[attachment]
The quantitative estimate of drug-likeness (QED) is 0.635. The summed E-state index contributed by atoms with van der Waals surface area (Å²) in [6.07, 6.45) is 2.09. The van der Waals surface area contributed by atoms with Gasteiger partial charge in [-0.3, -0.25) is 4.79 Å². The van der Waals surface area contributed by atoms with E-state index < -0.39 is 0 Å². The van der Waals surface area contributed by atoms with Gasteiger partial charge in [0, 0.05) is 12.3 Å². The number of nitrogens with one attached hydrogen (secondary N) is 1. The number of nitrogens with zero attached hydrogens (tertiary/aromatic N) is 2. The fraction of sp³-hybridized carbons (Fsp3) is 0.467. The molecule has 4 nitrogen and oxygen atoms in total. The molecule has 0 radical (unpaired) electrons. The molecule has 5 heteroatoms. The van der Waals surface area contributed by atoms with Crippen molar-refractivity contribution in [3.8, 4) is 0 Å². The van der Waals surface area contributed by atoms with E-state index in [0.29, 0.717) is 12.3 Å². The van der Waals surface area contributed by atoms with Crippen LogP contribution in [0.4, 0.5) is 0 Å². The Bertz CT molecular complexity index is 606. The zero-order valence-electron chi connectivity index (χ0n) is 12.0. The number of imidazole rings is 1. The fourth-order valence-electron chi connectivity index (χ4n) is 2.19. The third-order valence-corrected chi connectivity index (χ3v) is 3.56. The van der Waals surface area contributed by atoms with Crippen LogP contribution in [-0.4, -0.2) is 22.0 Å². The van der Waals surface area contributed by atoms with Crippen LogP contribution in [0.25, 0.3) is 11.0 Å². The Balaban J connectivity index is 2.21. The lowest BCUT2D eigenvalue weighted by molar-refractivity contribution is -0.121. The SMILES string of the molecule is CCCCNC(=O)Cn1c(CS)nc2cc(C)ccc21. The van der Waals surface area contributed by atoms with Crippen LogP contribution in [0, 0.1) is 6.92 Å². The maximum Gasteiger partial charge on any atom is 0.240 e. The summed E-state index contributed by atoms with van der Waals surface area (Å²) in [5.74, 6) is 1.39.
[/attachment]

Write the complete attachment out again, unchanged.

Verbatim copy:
The quantitative estimate of drug-likeness (QED) is 0.635. The summed E-state index contributed by atoms with van der Waals surface area (Å²) in [6.07, 6.45) is 2.09. The van der Waals surface area contributed by atoms with Gasteiger partial charge in [-0.3, -0.25) is 4.79 Å². The van der Waals surface area contributed by atoms with E-state index < -0.39 is 0 Å². The van der Waals surface area contributed by atoms with Gasteiger partial charge in [0, 0.05) is 12.3 Å². The number of nitrogens with one attached hydrogen (secondary N) is 1. The number of nitrogens with zero attached hydrogens (tertiary/aromatic N) is 2. The fraction of sp³-hybridized carbons (Fsp3) is 0.467. The molecule has 4 nitrogen and oxygen atoms in total. The molecule has 0 radical (unpaired) electrons. The molecule has 5 heteroatoms. The van der Waals surface area contributed by atoms with Crippen molar-refractivity contribution in [3.8, 4) is 0 Å². The van der Waals surface area contributed by atoms with E-state index in [0.29, 0.717) is 12.3 Å². The van der Waals surface area contributed by atoms with Crippen LogP contribution in [0.4, 0.5) is 0 Å². The Bertz CT molecular complexity index is 606. The zero-order valence-electron chi connectivity index (χ0n) is 12.0. The number of imidazole rings is 1. The fourth-order valence-electron chi connectivity index (χ4n) is 2.19. The third-order valence-corrected chi connectivity index (χ3v) is 3.56. The van der Waals surface area contributed by atoms with Crippen LogP contribution in [-0.4, -0.2) is 22.0 Å². The van der Waals surface area contributed by atoms with Crippen LogP contribution in [0.25, 0.3) is 11.0 Å². The Balaban J connectivity index is 2.21. The lowest BCUT2D eigenvalue weighted by molar-refractivity contribution is -0.121. The SMILES string of the molecule is CCCCNC(=O)Cn1c(CS)nc2cc(C)ccc21. The van der Waals surface area contributed by atoms with Crippen LogP contribution in [0, 0.1) is 6.92 Å². The maximum Gasteiger partial charge on any atom is 0.240 e. The summed E-state index contributed by atoms with van der Waals surface area (Å²) in [5.74, 6) is 1.39.